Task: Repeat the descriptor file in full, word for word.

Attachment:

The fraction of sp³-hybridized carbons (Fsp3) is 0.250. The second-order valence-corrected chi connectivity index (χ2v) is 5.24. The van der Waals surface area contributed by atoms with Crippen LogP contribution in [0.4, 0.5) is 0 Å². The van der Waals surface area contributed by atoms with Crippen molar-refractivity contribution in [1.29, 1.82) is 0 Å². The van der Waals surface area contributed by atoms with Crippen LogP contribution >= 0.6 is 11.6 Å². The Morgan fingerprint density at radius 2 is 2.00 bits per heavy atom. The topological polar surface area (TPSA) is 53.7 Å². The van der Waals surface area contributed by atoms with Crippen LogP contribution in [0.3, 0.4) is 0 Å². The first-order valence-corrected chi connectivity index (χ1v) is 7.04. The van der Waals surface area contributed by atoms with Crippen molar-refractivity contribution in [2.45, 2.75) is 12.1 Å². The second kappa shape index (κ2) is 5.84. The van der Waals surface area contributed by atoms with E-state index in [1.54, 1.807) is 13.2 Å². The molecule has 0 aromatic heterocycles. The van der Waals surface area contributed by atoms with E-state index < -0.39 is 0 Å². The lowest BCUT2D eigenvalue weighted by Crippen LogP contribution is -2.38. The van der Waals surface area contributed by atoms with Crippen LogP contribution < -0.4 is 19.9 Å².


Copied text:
The fraction of sp³-hybridized carbons (Fsp3) is 0.250. The second-order valence-corrected chi connectivity index (χ2v) is 5.24. The van der Waals surface area contributed by atoms with Crippen LogP contribution in [0.4, 0.5) is 0 Å². The van der Waals surface area contributed by atoms with Crippen molar-refractivity contribution in [1.29, 1.82) is 0 Å². The van der Waals surface area contributed by atoms with Crippen LogP contribution >= 0.6 is 11.6 Å². The Morgan fingerprint density at radius 2 is 2.00 bits per heavy atom. The topological polar surface area (TPSA) is 53.7 Å². The van der Waals surface area contributed by atoms with Crippen LogP contribution in [0.3, 0.4) is 0 Å². The first-order valence-corrected chi connectivity index (χ1v) is 7.04. The van der Waals surface area contributed by atoms with Crippen molar-refractivity contribution in [2.45, 2.75) is 12.1 Å². The second kappa shape index (κ2) is 5.84. The van der Waals surface area contributed by atoms with E-state index in [1.54, 1.807) is 13.2 Å². The molecule has 0 aromatic heterocycles. The van der Waals surface area contributed by atoms with E-state index < -0.39 is 0 Å². The lowest BCUT2D eigenvalue weighted by Crippen LogP contribution is -2.38. The van der Waals surface area contributed by atoms with Crippen LogP contribution < -0.4 is 19.9 Å².